For all the monsters and murderers that populate horror films, nothing is quite as scary as a good haunted house movie. The best ghost stories usually double as mysteries, with the victimized person having to research and solve the problem of the spirits’ unrest. Of all of the ghostly haunt films, few come even close to being as scary as the 1980 Canadian spook-fest The Changeling.
The Changeling stars George C. Scott (Patton, Malice) as composer John Russell who, after witnessing the brutal deaths of his wife and daughter in a horrible automobile accident, moves from New York to Seattle to teach music at a local college and get away from his grief. In Seattle, he rents a big, old spooky mansion from the Seattle Historical Society and moves in. He finds the place inspiring, and immediately sits down at a piano that was left in the house and starts to write music. His peace is short-lived, however, as ghostly goings-on soon begin to transpire; he is awakened by banging pipes, the piano will play by itself and doors will swing open and shut on their own.
While exploring the house, John finds a locked door to an attic that he breaks into, revealing a room with a child’s wheelchair and a music box that plays the exact song that he had written on the piano. He gets in touch with a woman from the historical society named Claire Norman (Trish Van Devere from “One Life to Live”) who puts him in touch with a medium who performs a séance, with predictably skeptical results. Only when listening back to the tapes does John hear another voice answering the medium’s questions, the voice of a young boy who is trying to communicate with him. After a little research and further communication with the ghost, John learns that the ghost is a crippled boy named Joseph Carmichael who lived in the house and was hidden away in the attic while his parents adopted another boy who they passed off in public as Joseph. John and Claire set out to unravel the strange story of the crippled boy and his changeling, hoping to help Joseph find eternal peace.
The Changeling was inspired by real events experienced by playwright Russell Hunter, who experienced supernatural occurrences while renting a house in Denver, Colorado. Hunter wrote his story, and it was adapted for the screen by William Gray (Prom Night, Humongous) and Diana Maddox (The Peace Killers). The plot is not as farfetched as one would assume a ghost story would be; on the contrary, the back story behind the specter, as sad and infuriating as it is, seems like something that really could have happened. The creepy story is directed for film by anthology horror television staple Peter Medak (who contributed to The Twilight Zone, Tales from the Crypt and Masters of Horror), who brings his suspenseful touch to the already tense script. Throw in George C. Scott’s tour-de-force performance, and The Changeling becomes one of the scariest movies ever made.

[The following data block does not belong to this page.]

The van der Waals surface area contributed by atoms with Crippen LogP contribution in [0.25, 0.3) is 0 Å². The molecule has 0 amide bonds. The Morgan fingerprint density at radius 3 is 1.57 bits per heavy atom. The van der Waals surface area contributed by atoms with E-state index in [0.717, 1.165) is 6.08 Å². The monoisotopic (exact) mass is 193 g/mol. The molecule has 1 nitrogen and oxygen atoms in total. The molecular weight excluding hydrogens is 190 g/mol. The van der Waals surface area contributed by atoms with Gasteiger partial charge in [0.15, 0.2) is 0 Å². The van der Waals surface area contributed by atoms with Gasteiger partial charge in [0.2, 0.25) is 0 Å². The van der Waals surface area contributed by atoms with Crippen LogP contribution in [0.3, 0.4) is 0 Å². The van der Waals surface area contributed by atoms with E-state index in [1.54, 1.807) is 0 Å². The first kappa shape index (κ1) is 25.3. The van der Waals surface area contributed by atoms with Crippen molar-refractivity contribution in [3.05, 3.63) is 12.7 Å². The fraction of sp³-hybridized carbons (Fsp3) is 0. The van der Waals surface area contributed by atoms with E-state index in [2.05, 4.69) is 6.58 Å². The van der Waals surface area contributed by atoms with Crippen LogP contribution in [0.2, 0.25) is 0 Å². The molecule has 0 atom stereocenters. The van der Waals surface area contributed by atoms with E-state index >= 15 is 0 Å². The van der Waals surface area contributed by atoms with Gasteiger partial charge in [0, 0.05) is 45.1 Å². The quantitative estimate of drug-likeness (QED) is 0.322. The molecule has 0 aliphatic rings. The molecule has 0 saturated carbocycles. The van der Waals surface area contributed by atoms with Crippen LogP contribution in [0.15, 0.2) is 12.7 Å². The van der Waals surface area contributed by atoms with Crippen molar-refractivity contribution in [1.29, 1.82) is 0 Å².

One huge reason why The Changeling is such a horrifying movie is the experienced direction of Medak. Medak uses every aspect of the script to his advantage, from the banging pipes to the disembodied voices, to create tension and keep the viewer on the edge of their seat. In one scene, a child’s rubber ball bounces down the staircase. John picks the ball up, takes it outside and drops it in a lake, only to have the ball bounce down the stairs inside again. The bouncing sounds coupled with the slow reveal of the ball is maddening, forcing the viewer to anticipate what they know is coming, but still not letting them look away. In another scene, Claire is chased by the phantom child’s wheelchair until she trips and falls down the stairs, the wheelchair toppling over next to her. It’s actually a lot scarier than it sounds, with the chair almost on top of Claire as she struggles to stay a step ahead of the inanimate object. The Changeling does not rely on special effects or cheap shocks for its horror; it doesn’t have to. The story and mood provide all the chills it needs. Medak takes the well-written script and turns out some of the most frightening moments ever seen onscreen.
Another factor, apart from Medak’s direction, that makes The Changeling so terrifying is the work of cinematographer John Coquillon. As the director of photography on such tense classics as The Osterman Weekend and the original Sam Peckinpah version of Straw Dogs, Coquillon is an expert at building and crafting suspense, and The Changeling is one of his finest hours. Medak and Coquillon use the house as another character in the film, and the secrets that it hides jump out at the viewer when they are revealed. The dark and eerie setting is the perfect haunting grounds for Joseph, the playful yet petrifying poltergeist.
In a movie about a composer, music is obviously going to be a key component. In addition to classical pieces by Brahms and Mozart, The Changeling features an outstanding score by TV movie veteran Rick Wilkins (The Suicide Murders). Wilkins’ soundtrack is exactly like the visuals of the movie, subtle and gentle one moment, turning into a punch in the face in the next. Add in the haunting music box theme by Howard Blake (Flash Gordon), and The Changeling has an unforgettable score.
As an archetype, ghost stories are some of the freakiest stories ever shown on the silver screen. The Changeling provides all the necessary elements needed to scare, and does it in with classic horror movie style.